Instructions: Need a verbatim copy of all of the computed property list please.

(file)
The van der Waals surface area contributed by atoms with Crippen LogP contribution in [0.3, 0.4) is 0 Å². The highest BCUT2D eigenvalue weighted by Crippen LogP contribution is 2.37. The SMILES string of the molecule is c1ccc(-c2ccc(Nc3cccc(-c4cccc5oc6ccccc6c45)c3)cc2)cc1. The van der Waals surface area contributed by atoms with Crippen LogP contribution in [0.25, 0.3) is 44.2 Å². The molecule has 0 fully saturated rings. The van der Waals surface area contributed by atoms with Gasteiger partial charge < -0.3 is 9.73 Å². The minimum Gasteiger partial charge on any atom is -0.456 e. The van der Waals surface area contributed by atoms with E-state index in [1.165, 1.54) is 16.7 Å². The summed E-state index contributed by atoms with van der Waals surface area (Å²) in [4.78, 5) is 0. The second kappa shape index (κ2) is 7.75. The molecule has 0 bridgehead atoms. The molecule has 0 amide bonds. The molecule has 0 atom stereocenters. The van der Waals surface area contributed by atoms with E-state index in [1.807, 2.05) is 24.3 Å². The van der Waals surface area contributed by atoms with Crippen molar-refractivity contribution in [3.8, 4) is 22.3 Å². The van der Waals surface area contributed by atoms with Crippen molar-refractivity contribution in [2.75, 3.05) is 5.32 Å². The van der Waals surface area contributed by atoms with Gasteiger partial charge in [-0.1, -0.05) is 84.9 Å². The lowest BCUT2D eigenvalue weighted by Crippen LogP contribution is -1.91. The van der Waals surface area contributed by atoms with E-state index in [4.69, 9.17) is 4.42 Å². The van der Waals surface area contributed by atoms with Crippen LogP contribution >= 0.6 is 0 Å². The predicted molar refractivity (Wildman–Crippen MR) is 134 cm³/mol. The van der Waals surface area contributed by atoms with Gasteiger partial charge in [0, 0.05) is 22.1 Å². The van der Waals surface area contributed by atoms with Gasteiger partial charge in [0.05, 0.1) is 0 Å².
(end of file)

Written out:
The van der Waals surface area contributed by atoms with Crippen LogP contribution in [0.3, 0.4) is 0 Å². The highest BCUT2D eigenvalue weighted by Crippen LogP contribution is 2.37. The SMILES string of the molecule is c1ccc(-c2ccc(Nc3cccc(-c4cccc5oc6ccccc6c45)c3)cc2)cc1. The van der Waals surface area contributed by atoms with Crippen LogP contribution in [0.25, 0.3) is 44.2 Å². The molecule has 0 fully saturated rings. The van der Waals surface area contributed by atoms with Gasteiger partial charge < -0.3 is 9.73 Å². The minimum Gasteiger partial charge on any atom is -0.456 e. The van der Waals surface area contributed by atoms with E-state index in [1.165, 1.54) is 16.7 Å². The summed E-state index contributed by atoms with van der Waals surface area (Å²) in [4.78, 5) is 0. The second kappa shape index (κ2) is 7.75. The molecule has 0 bridgehead atoms. The molecule has 0 amide bonds. The molecule has 0 atom stereocenters. The van der Waals surface area contributed by atoms with E-state index in [1.807, 2.05) is 24.3 Å². The van der Waals surface area contributed by atoms with Crippen molar-refractivity contribution in [3.8, 4) is 22.3 Å². The van der Waals surface area contributed by atoms with Crippen molar-refractivity contribution in [2.75, 3.05) is 5.32 Å². The van der Waals surface area contributed by atoms with Gasteiger partial charge in [-0.1, -0.05) is 84.9 Å². The lowest BCUT2D eigenvalue weighted by Crippen LogP contribution is -1.91. The van der Waals surface area contributed by atoms with E-state index in [4.69, 9.17) is 4.42 Å². The van der Waals surface area contributed by atoms with Crippen LogP contribution >= 0.6 is 0 Å². The predicted molar refractivity (Wildman–Crippen MR) is 134 cm³/mol. The van der Waals surface area contributed by atoms with Gasteiger partial charge in [0, 0.05) is 22.1 Å². The van der Waals surface area contributed by atoms with Gasteiger partial charge in [0.05, 0.1) is 0 Å².